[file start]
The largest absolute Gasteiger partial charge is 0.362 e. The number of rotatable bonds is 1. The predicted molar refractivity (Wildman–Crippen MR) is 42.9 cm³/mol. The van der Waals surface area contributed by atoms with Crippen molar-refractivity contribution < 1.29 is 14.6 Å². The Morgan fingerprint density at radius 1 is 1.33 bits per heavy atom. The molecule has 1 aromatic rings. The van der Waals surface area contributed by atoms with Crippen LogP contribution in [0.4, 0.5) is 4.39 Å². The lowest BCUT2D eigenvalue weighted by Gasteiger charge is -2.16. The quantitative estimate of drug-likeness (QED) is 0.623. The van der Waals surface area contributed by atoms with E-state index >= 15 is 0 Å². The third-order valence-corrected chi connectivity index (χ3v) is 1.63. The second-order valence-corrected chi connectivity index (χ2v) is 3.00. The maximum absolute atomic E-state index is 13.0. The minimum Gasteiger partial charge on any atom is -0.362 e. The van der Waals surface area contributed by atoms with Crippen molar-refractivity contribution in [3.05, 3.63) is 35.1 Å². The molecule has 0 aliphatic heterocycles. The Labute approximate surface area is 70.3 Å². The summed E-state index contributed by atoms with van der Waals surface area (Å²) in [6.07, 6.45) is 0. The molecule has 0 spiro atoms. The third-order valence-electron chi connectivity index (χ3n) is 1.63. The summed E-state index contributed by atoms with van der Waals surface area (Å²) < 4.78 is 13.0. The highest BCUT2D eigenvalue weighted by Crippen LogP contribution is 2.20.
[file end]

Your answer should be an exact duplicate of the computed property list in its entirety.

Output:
The largest absolute Gasteiger partial charge is 0.362 e. The number of rotatable bonds is 1. The predicted molar refractivity (Wildman–Crippen MR) is 42.9 cm³/mol. The van der Waals surface area contributed by atoms with Crippen molar-refractivity contribution < 1.29 is 14.6 Å². The Morgan fingerprint density at radius 1 is 1.33 bits per heavy atom. The molecule has 1 aromatic rings. The van der Waals surface area contributed by atoms with Crippen LogP contribution in [0.4, 0.5) is 4.39 Å². The lowest BCUT2D eigenvalue weighted by Gasteiger charge is -2.16. The quantitative estimate of drug-likeness (QED) is 0.623. The van der Waals surface area contributed by atoms with E-state index >= 15 is 0 Å². The third-order valence-corrected chi connectivity index (χ3v) is 1.63. The second-order valence-corrected chi connectivity index (χ2v) is 3.00. The maximum absolute atomic E-state index is 13.0. The minimum Gasteiger partial charge on any atom is -0.362 e. The van der Waals surface area contributed by atoms with Crippen molar-refractivity contribution in [3.05, 3.63) is 35.1 Å². The molecule has 0 aliphatic heterocycles. The Labute approximate surface area is 70.3 Å². The summed E-state index contributed by atoms with van der Waals surface area (Å²) in [6.07, 6.45) is 0. The molecule has 0 spiro atoms. The third-order valence-electron chi connectivity index (χ3n) is 1.63. The summed E-state index contributed by atoms with van der Waals surface area (Å²) < 4.78 is 13.0. The highest BCUT2D eigenvalue weighted by Crippen LogP contribution is 2.20.